His campaign was a success, but the troubling economic rumblings of the early 1890s erupted in the Panic of 1893 soon after Cleveland took office. Cleveland encouraged sound money and tariff reductions as the solution to the country's economic woes and turned his attention to first overturning the Sherman Silver Purchase Act, which had increased the outflow of the treasury's already dwindling gold supply. Democratic congressmen followed up this repeal measure with one of tariff reduction by replacing the McKinley Tariff with the more moderate Wilson-Gorman Tariff in 1894. Cleveland also resorted to floating bonds to further halt the run on treasury gold, which had the adverse effect of seemingly putting Cleveland in close alliance with J. P. Morgan and other eastern financiers who purchased the bonds.
Cleveland's popularity within his own party plummeted to new lows. Many western Democrats, along with Populists and Silver Republicans, believed Cleveland, through his unswerving support of the gold standard and dealings with eastern financiers, was involved in a conspiratorial plot concocted by Wall Street and the city of London. Furthermore, the Wilson-Gorman Tariff's income tax provision, which had earned the favor of the Populists, was ruled unconstitutional by the Supreme Court in Pollock v. Farmers’ Loan and Trust Co. in 1895, undermining whatever remained of Cleveland's Populist support. With the backing of Silver Republicans, Populists, and the silver wing of the Democratic Party, William Jennings Bryan thereafter easily defeated Cleveland for the Democratic presidential nomination in 1896. Cleveland retired from political office but remained active in American affairs. Following the Spanish-American War and American acquisition of the Philippines, Cleveland spent many of his remaining years as an outspoken critic of American imperialism until his death in 1908.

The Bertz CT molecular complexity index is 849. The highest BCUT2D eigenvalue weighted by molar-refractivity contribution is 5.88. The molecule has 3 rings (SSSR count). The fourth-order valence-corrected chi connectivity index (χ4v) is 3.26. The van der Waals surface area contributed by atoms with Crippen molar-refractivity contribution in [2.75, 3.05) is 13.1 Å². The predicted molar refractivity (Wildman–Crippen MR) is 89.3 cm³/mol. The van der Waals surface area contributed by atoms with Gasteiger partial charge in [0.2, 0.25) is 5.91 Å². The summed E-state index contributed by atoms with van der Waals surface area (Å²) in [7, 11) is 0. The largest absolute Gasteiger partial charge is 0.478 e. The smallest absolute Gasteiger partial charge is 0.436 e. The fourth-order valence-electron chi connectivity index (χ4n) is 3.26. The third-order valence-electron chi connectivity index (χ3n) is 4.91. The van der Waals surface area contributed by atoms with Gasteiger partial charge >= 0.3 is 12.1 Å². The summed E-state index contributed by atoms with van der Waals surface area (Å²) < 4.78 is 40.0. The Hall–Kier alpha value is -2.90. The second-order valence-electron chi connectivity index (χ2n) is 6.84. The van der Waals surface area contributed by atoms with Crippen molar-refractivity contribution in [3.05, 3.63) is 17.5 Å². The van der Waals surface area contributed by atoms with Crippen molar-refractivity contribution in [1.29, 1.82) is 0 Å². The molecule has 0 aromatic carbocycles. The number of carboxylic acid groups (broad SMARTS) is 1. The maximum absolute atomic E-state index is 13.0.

See also: Bourbon Democracy ; Bryan, William Jennings (1860–1925) ; Coxey's Army ; Democratic Party ; Depression of 1893 ; Interstate Commerce Act (ICA) (1887) ; People's Party ; Sherman Silver Purchase Act (1890) ; Silver Republicans ; Wilson-Gorman Tariff (1894)
Calhoun, Charles W. Minority Victory: Gilded Age Politics and the Front Porch Campaign of 1888. Lawrence: University Press of Kansas, 2008.
Merrill, Samuel. Bourbon Leader: Grover Cleveland and the Democratic Party. Boston: Little, Brown, and Co., 1957.
Nevins, Allan. Grover Cleveland: A Study in Courage. New York: Dodd, Mead & Company, 1933.
Welch, Richard E., Jr. The Presidencies of Grover Cleveland. Lawrence: University Press of Kansas, 1988.